In an Olympic Games about firsts, they are also striving to make a breakthrough, in the pool, with a gun, on saltwater, with a bat.
While talk of the host nation in recent months has been about a maddening, dangerous mosquito, the impeachment of a president and security fears, they have been working hard, sweating, focusing on strategy, studying possible opponents, honing technique, eating right and sleeping right.
In 20 days' time, the first Olympics on South American soil will open in Rio after probably the most troubled build-up to a Games in recent memory.
Local organisers promise Rio will pull off a grand show, Team Singapore will be ready, maybe to mark an Olympic triumph yet unseen in our sporting history.
Joseph Schooling can win a medal. The table tennis women can continue a proud tradition and return home with a medal, while captain Feng Tianwei's recent form suggests another podium presence in singles is a possibility.
Sailor Colin Cheng talks of a medal surprise, shooter Jasmine Ser now has experience to go with her world-class talent.
I know quite a few here loathe the business of medal predictions, but it is what excites a nation, and it is what Schooling is chasing, after all.
The swimmer has consistently talked about it - gold is his ultimate goal, it is why he gets up every morning to train, it is the reason he constantly studies his movements on the computer and talks to his coach about improving technique and works out at the gym.
He believes he can win a medal and unashamedly says so.
Team Singapore officials afford our athletes a protective shield to ease the pressure on them and it is suffocating, as media interviews are restricted and talk of medal targets is avoided at all costs.
As if it will help ease the burden on Feng and Olympic rookies Yu Mengyu and Zhou Yihan, who will fight to make it a hat-trick of medal wins for the women's table tennis team at this year's Games.
Twenty-five athletes from Singapore will be in Rio contesting in seven sports and, at this year's Games, there is a chance our best sportsmen and women can win metal in table tennis and swimming, and maybe sailing and shooting.
This is the first time Team Singapore head off for an Olympics with such a possibility and it suggests the pursuit of sporting excellence in the country has become a real ambition among the various stakeholders.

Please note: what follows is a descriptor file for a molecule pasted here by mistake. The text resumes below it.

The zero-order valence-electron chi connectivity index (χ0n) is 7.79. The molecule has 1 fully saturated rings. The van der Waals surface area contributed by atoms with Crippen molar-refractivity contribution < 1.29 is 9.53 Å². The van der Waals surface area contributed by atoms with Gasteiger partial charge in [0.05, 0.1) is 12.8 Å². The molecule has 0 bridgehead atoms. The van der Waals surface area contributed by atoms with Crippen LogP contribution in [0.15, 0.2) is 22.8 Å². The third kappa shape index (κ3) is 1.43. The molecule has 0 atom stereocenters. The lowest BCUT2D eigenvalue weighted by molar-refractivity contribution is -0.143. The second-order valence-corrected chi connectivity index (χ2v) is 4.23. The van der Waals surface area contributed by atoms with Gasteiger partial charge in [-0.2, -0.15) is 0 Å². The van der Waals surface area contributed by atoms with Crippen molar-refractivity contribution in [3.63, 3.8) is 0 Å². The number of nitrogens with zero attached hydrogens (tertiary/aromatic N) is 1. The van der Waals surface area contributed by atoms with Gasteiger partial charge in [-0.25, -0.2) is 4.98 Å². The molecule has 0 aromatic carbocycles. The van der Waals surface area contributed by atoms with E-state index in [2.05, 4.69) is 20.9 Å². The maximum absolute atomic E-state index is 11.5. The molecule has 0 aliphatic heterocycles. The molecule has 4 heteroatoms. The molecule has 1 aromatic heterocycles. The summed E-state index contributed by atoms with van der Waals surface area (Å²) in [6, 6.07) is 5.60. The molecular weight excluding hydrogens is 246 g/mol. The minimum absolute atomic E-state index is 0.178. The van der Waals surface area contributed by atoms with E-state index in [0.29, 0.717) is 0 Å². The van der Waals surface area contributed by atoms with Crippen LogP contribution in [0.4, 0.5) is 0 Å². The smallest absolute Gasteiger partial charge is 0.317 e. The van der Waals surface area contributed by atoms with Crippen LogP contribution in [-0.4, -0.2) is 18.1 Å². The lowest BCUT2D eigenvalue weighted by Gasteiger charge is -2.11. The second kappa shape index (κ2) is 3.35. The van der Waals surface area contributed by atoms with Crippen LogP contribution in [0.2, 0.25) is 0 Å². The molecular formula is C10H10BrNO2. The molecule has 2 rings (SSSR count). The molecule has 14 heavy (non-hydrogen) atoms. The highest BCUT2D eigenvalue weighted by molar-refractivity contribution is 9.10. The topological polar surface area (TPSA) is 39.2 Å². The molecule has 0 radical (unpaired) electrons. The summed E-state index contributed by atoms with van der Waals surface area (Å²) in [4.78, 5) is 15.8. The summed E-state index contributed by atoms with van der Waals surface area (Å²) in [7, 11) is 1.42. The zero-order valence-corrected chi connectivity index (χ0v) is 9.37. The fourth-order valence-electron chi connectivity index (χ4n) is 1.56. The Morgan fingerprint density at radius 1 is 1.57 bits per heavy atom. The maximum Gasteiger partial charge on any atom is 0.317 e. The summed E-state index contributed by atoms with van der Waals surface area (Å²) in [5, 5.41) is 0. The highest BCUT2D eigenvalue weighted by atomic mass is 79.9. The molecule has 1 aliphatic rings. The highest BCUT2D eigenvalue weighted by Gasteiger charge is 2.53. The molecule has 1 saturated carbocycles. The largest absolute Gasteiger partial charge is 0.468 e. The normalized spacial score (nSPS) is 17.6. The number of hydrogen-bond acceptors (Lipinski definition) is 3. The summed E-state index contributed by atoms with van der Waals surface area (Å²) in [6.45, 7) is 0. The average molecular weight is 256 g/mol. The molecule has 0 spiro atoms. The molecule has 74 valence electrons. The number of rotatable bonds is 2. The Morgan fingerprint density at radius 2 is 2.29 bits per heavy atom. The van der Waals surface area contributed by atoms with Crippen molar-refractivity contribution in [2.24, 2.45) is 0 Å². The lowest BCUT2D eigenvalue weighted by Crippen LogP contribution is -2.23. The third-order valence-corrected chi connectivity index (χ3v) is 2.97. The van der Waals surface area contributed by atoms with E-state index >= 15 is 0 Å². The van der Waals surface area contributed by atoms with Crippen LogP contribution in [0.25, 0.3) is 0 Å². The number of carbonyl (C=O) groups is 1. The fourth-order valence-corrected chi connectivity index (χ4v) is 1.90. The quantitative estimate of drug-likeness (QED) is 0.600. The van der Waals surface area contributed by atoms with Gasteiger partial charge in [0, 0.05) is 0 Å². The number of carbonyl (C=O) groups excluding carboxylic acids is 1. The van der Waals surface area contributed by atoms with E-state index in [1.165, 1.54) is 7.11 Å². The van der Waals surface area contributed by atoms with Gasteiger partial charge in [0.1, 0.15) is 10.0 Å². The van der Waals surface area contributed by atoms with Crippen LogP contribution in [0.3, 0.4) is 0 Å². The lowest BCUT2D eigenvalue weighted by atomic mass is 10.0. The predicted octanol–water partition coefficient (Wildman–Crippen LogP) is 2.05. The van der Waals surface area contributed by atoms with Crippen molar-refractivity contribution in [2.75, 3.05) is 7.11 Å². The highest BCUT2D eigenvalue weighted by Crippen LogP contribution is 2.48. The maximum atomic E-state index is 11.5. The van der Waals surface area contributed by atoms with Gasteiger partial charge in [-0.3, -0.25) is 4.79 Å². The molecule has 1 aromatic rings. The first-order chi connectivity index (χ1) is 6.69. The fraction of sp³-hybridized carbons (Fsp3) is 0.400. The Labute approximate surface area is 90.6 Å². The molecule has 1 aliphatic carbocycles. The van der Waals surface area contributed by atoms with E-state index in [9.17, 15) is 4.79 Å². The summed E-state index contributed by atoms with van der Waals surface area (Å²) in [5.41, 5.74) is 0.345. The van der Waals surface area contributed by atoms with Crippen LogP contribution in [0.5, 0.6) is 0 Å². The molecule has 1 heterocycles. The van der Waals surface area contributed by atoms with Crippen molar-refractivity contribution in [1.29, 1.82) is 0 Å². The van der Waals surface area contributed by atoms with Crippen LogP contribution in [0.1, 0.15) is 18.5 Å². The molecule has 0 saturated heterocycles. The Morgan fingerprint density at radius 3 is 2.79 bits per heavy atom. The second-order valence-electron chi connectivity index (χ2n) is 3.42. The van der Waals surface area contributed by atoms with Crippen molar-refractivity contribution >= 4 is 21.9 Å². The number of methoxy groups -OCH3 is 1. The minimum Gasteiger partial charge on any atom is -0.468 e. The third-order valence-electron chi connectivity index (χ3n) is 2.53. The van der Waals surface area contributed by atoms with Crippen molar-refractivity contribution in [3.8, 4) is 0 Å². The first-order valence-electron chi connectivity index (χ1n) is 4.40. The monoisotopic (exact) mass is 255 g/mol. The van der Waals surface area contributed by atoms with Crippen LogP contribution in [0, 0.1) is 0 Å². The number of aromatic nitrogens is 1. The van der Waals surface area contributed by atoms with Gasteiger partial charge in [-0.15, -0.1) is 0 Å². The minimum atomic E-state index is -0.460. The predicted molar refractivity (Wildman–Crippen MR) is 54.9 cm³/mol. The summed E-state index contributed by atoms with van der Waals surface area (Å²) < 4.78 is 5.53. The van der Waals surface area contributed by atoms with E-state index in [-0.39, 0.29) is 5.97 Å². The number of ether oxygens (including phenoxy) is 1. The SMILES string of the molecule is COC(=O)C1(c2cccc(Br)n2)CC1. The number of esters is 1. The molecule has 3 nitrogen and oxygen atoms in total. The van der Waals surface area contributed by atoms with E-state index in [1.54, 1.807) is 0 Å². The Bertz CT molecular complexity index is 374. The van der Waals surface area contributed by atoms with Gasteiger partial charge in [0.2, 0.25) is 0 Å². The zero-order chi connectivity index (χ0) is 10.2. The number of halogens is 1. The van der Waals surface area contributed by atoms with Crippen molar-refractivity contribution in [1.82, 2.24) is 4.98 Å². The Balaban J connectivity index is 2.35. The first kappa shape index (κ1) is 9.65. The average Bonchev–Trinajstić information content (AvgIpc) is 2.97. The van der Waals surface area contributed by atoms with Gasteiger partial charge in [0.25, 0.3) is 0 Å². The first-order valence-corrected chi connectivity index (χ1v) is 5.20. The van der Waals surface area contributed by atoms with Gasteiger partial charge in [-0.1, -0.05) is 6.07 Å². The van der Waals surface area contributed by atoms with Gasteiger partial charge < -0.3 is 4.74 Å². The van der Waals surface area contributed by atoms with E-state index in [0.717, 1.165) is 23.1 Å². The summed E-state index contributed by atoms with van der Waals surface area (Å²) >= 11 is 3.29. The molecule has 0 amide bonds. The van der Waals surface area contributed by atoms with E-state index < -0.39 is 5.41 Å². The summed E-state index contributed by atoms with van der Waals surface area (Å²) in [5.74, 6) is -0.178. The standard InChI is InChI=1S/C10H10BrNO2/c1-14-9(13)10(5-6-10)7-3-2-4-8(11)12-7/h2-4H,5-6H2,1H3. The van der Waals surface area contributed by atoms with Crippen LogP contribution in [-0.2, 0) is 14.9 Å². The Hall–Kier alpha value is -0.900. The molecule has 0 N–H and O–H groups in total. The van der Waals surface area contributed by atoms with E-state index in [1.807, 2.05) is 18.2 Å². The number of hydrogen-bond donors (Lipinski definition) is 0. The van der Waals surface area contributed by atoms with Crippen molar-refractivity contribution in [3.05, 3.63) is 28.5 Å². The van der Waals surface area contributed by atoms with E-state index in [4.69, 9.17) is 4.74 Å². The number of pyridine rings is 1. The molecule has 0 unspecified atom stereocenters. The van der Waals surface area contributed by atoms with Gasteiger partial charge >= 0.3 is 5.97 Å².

The Zika virus, political upheaval, a struggling Brazilian economy, construction woes, athlete pullouts, strikes by police and transport workers, Rio gangs and crime, petty and dangerous, have all peppered the news over the last few months as the clock ticked down to the 2016 Olympic Games.
For the sake of the world of sport, let's hope the Brazilian organisers get it right in the end.
While the anxiety over the state of the Games will only dissipate when it gets underway, for now, let's picture our Schooling crouching down on his block with Michael Phelps alongside, or our Feng duelling with Japan's young Mima Ito.
Or Ser, unmoved and breathing until that moment she pulls the trigger, or Cheng majestically hanging off the side almost touching the water with only his legs in his boat, challenging the best Laser sailors in the world.
That should be enough to generate excitement here.
The New Paper talks about their chances in our special feature over the next few pages.
Maybe, Schooling will miss out on a medal in a 100m butterfly race that will be loaded with stars.
Maybe, the likes of Japan and South Korea have caught up with our female paddlers and Cheng and Ser will come up short in their respective disciplines because they are still not ready.
If our athletes falter, let's dust off, pick up the pieces and go again.
Because sport is finally serious business in Singapore.
The Olympic Games is almost upon us and it's time for our best to live and breathe a winning mentality, as they head off to play on the grandest stage of them all.
This article was first published on July 16, 2016.
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